As vehicles get more complicated, vendors face the challenge of simulating the increasingly complex systems inside of them.
With more hybrid and electric vehicles on the market, for example, the powertrain options have expanded far beyond gasoline and diesel. While internal combustion engines are still a popular choice among drivers, alternative powertrains may include propulsion systems that rely on components like compressed air or full battery electrics.
So, how can simulation providers ensure that they're modeling features like the powertrain with high accuracy? In a live presentation this month titled Trends in Passenger-Vehicle Component Design Simulation, a reader had the following question for speaker Sam Akehurst, Deputy Academic Director for the Institute for Advanced Automotive Propulsion Systems at University of Bath:
"What are the main challenges in simulating powertrain systems? What do we struggle to model now?"
Read Akehurst's edited response below.
Sam: That's quite a broad question. Fundamentally, if we have enough time, we can model most things that we understand in physics and chemistry, but it's the trade-off of "Have we got enough time to do that simulation, or is it actually faster to go and do the experiments?"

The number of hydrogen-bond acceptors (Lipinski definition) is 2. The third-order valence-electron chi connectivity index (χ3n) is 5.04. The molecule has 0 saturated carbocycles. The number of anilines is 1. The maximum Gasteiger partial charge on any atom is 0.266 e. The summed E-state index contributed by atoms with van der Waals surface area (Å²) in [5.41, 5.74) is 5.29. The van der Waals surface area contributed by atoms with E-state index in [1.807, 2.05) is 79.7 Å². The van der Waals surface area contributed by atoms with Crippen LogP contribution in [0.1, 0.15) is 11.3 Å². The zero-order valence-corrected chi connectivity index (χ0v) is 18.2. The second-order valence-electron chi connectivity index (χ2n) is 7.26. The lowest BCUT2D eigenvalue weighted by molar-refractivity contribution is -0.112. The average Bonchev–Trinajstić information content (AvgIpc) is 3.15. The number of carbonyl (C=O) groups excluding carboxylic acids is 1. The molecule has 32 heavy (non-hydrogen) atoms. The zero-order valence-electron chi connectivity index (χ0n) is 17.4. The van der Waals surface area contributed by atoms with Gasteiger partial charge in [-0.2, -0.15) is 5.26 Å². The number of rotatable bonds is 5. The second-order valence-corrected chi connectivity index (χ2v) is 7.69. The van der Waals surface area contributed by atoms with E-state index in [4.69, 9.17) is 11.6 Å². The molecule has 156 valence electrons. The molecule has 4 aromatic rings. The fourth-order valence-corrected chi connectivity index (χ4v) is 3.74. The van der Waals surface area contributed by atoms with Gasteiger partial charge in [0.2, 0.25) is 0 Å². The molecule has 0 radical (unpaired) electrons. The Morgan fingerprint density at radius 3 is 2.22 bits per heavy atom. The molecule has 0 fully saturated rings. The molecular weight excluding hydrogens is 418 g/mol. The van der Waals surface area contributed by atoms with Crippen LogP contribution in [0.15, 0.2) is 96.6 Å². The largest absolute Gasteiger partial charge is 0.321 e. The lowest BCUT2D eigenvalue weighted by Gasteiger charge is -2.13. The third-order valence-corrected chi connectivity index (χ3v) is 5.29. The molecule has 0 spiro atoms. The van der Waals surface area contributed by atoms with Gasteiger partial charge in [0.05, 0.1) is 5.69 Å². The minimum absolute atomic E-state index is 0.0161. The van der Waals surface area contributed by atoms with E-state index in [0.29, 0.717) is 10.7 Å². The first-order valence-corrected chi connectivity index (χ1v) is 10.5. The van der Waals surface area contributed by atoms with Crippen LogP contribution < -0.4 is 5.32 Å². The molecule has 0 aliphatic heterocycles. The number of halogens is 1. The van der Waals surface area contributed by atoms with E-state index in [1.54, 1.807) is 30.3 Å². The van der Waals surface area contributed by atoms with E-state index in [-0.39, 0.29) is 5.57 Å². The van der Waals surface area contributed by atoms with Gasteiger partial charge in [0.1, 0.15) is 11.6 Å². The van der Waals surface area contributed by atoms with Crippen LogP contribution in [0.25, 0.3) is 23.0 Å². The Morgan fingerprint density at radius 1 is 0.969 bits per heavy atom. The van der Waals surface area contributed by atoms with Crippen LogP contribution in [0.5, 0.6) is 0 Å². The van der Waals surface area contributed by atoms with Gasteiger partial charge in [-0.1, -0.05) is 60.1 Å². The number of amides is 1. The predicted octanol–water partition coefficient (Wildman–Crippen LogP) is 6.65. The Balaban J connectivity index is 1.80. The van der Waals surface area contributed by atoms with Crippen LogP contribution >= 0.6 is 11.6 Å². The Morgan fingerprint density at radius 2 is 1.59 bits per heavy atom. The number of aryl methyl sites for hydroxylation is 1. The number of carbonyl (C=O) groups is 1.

There are some specific phenomena that are hard to model, particularly NVH (noise, vibration, and harshness), and some of the acoustics around turbocharging. As we move to electrification: NVH, acoustics around e-Drives, and [scenarios] where you've got lower background noise (but higher frequencies) are particularly challenging.
And then there are things that we really still don't quite understand at a fundamental level.
So, we work with people looking at fundamental battery chemistries and degradation mechanisms. There are some fairly stochastic kinds of random events that trigger, at an atomic scale, battery degradation. Because we don't fully understand [these events], they are very hard to model within powertrains.
Beyond that, actually representing drivers in a real-world [situation], and interacting with traffic, is quite difficult to do. If we can have the real human in those kind of simulations, it's probably easier to model. And also, measuring things that happen at lots of different time-bases, so highly dynamic things happening alongside gradual thermal events is also a challenge.
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